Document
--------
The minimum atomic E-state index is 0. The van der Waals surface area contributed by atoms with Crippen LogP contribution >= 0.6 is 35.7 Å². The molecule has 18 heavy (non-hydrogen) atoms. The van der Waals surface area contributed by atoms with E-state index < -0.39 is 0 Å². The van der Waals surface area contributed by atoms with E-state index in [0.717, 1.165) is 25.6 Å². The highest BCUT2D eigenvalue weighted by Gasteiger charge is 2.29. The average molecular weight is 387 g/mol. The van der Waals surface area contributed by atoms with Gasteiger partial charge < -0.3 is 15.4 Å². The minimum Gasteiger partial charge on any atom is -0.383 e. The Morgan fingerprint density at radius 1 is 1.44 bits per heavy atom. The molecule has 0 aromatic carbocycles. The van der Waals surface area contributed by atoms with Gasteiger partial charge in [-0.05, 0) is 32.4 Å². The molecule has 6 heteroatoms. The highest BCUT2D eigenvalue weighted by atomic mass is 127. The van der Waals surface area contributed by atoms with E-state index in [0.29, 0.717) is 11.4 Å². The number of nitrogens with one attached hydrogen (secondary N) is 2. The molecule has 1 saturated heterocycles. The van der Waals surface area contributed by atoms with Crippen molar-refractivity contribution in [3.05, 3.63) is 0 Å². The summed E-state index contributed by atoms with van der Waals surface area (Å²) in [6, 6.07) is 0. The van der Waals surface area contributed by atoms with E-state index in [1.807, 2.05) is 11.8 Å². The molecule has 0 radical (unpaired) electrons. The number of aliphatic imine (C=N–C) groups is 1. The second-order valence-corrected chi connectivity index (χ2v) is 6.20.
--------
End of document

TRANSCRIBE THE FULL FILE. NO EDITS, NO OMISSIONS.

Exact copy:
The minimum atomic E-state index is 0. The van der Waals surface area contributed by atoms with Crippen LogP contribution >= 0.6 is 35.7 Å². The molecule has 18 heavy (non-hydrogen) atoms. The van der Waals surface area contributed by atoms with E-state index < -0.39 is 0 Å². The van der Waals surface area contributed by atoms with E-state index in [0.717, 1.165) is 25.6 Å². The highest BCUT2D eigenvalue weighted by Gasteiger charge is 2.29. The average molecular weight is 387 g/mol. The van der Waals surface area contributed by atoms with Gasteiger partial charge < -0.3 is 15.4 Å². The minimum Gasteiger partial charge on any atom is -0.383 e. The Morgan fingerprint density at radius 1 is 1.44 bits per heavy atom. The molecule has 0 aromatic carbocycles. The van der Waals surface area contributed by atoms with Gasteiger partial charge in [-0.05, 0) is 32.4 Å². The molecule has 6 heteroatoms. The highest BCUT2D eigenvalue weighted by atomic mass is 127. The van der Waals surface area contributed by atoms with E-state index in [0.29, 0.717) is 11.4 Å². The number of nitrogens with one attached hydrogen (secondary N) is 2. The molecule has 1 saturated heterocycles. The van der Waals surface area contributed by atoms with Crippen molar-refractivity contribution in [3.05, 3.63) is 0 Å². The summed E-state index contributed by atoms with van der Waals surface area (Å²) in [6, 6.07) is 0. The van der Waals surface area contributed by atoms with E-state index in [1.807, 2.05) is 11.8 Å². The molecule has 0 radical (unpaired) electrons. The number of aliphatic imine (C=N–C) groups is 1. The second-order valence-corrected chi connectivity index (χ2v) is 6.20.